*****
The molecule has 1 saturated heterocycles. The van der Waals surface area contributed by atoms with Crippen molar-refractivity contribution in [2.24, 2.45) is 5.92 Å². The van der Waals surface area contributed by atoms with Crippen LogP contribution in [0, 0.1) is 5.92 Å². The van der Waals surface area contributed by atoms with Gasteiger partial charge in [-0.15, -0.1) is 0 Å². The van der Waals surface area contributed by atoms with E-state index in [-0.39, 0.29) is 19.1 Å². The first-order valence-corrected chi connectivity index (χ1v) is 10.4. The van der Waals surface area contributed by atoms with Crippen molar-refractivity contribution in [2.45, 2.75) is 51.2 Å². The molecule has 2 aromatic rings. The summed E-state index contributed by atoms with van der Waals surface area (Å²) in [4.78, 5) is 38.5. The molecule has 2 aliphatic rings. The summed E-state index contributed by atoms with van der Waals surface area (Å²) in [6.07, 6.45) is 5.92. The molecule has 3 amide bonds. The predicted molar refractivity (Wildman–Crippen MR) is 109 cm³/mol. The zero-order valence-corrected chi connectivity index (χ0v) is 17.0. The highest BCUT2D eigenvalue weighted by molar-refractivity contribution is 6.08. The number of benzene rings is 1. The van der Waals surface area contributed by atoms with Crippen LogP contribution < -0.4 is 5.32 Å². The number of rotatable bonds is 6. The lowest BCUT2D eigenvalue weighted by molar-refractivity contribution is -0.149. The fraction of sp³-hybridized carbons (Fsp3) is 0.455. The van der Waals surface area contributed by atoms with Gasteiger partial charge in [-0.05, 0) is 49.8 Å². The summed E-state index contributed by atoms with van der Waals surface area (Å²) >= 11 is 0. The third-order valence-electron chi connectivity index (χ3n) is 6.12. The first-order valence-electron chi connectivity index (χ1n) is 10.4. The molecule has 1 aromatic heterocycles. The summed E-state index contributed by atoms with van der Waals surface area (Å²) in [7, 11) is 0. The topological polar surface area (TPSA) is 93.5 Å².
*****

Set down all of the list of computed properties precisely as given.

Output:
The molecule has 1 saturated heterocycles. The van der Waals surface area contributed by atoms with Crippen molar-refractivity contribution in [2.24, 2.45) is 5.92 Å². The van der Waals surface area contributed by atoms with Crippen LogP contribution in [0, 0.1) is 5.92 Å². The van der Waals surface area contributed by atoms with Gasteiger partial charge in [-0.15, -0.1) is 0 Å². The van der Waals surface area contributed by atoms with E-state index in [-0.39, 0.29) is 19.1 Å². The first-order valence-corrected chi connectivity index (χ1v) is 10.4. The van der Waals surface area contributed by atoms with Crippen molar-refractivity contribution in [2.45, 2.75) is 51.2 Å². The molecule has 2 aromatic rings. The summed E-state index contributed by atoms with van der Waals surface area (Å²) in [4.78, 5) is 38.5. The molecule has 2 aliphatic rings. The summed E-state index contributed by atoms with van der Waals surface area (Å²) in [6.07, 6.45) is 5.92. The molecule has 3 amide bonds. The predicted molar refractivity (Wildman–Crippen MR) is 109 cm³/mol. The zero-order valence-corrected chi connectivity index (χ0v) is 17.0. The highest BCUT2D eigenvalue weighted by molar-refractivity contribution is 6.08. The number of benzene rings is 1. The van der Waals surface area contributed by atoms with Crippen LogP contribution < -0.4 is 5.32 Å². The number of rotatable bonds is 6. The lowest BCUT2D eigenvalue weighted by molar-refractivity contribution is -0.149. The fraction of sp³-hybridized carbons (Fsp3) is 0.455. The van der Waals surface area contributed by atoms with Gasteiger partial charge in [-0.05, 0) is 49.8 Å². The summed E-state index contributed by atoms with van der Waals surface area (Å²) >= 11 is 0. The third-order valence-electron chi connectivity index (χ3n) is 6.12. The first-order valence-electron chi connectivity index (χ1n) is 10.4. The molecule has 1 aromatic heterocycles. The summed E-state index contributed by atoms with van der Waals surface area (Å²) in [7, 11) is 0. The topological polar surface area (TPSA) is 93.5 Å².